History of the Charity Sevens Tournament

The Cheltenham Saracens RFC Charity Sevens Tournament (July 6th 2013) was introduced by Adam Greene in 2013, and aims to raise money for a different charitable cause every year. The inaugural tournament was created as a way of raising money for small Gloucester-based charity Jamats Activity Centre, which aims to help young adults with special needs make friends and learn new skills. The event itself featured a number of social sides, mostly created by groups of friends within Cheltenham Saracens RFC as well as other clubs such as Cheltenham RFC and Old Patesians.

Charity Sevens Tournament II (July 5th 2014) wasn’t planned as a continuation, but was organised due to popular demand. The tournament was the first to be fully organised by current organiser Dan Lodge and aimed to raise money for Cancer Research UK and the event duly delivered, recruiting strong sides such as dominant Welsh sevens sides Wizards of Wales, local experienced teams such as Aniers RFC, Patriot 7s of Old Patesians RFC and Star 7s of Bredon Star RFC and beating the previous year’s total by over £300. This year’s event was also the first that incorporated the Charity Sevens Plate, won by Somerset-based Aniers RFC.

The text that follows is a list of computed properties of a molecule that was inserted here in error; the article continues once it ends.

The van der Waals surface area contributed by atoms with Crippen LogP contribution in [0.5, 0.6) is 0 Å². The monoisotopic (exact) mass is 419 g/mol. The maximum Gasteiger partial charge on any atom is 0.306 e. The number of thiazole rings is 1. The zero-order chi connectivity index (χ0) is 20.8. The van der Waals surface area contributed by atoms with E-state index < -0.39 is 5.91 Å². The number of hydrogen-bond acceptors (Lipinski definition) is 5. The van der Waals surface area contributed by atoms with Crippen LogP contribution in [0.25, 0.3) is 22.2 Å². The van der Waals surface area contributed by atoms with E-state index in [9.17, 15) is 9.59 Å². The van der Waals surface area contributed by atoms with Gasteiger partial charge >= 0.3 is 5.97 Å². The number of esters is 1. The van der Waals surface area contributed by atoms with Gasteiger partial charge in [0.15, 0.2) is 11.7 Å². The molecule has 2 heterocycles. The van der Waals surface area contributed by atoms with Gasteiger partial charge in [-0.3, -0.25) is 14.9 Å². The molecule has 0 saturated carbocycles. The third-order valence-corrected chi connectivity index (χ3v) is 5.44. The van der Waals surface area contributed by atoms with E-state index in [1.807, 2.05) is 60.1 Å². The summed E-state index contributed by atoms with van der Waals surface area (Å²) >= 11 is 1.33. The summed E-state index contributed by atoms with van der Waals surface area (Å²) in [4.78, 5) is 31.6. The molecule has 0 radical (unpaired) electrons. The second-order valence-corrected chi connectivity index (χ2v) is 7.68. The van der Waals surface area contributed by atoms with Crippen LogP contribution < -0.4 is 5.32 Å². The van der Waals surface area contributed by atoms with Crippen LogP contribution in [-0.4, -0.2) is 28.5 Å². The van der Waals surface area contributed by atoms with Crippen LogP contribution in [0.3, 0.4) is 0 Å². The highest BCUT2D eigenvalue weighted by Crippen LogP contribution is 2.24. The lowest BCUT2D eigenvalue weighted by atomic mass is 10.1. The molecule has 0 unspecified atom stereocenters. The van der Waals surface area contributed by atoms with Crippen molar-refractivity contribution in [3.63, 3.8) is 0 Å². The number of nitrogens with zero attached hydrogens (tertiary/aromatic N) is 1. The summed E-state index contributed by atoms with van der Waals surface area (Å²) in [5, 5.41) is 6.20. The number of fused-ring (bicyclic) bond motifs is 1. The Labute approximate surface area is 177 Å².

Charity Sevens Tournament III (July 11th 2015) was once again organised after a lot of positive feedback following Charity Sevens II, and saw the creation of an even stronger tournament which included names such as Lydney RFC, the Wizards of Wales, the Shredded Duck 7s and the Marchwood Dolphins. The charitable cause for Charity Sevens III was the former Mayor of Cheltenham’s chosen causes: The Aston Project, a local police initiative that worked to tackle anti-social behaviour in Cheltenham, and the Butterfly Garden, a local charity which aimed to offer young adults with any kind of disability a chance to escape normal life as well as a chance to learn new skills, new responsibilities and make new friends.

Charity Sevens Tournament IV (July 2nd 2016) aims to raise money for Liam O’Keefe of St. Mary’s Old Boys RFC who suffered a serious neck injury in a match against Cheltenham Saracens in early December. Since the accident, Liam has slowly made progress after what he described in an interview with the Bristol Post as a “freak accident”, but still remains unable to walk and is undergoing intensive physiotherapy. The money will be used to support Liam, although the club has declared that in the event that Liam is fully recovered by the time of the event, the decision of what to do with charitable total will be left to Liam.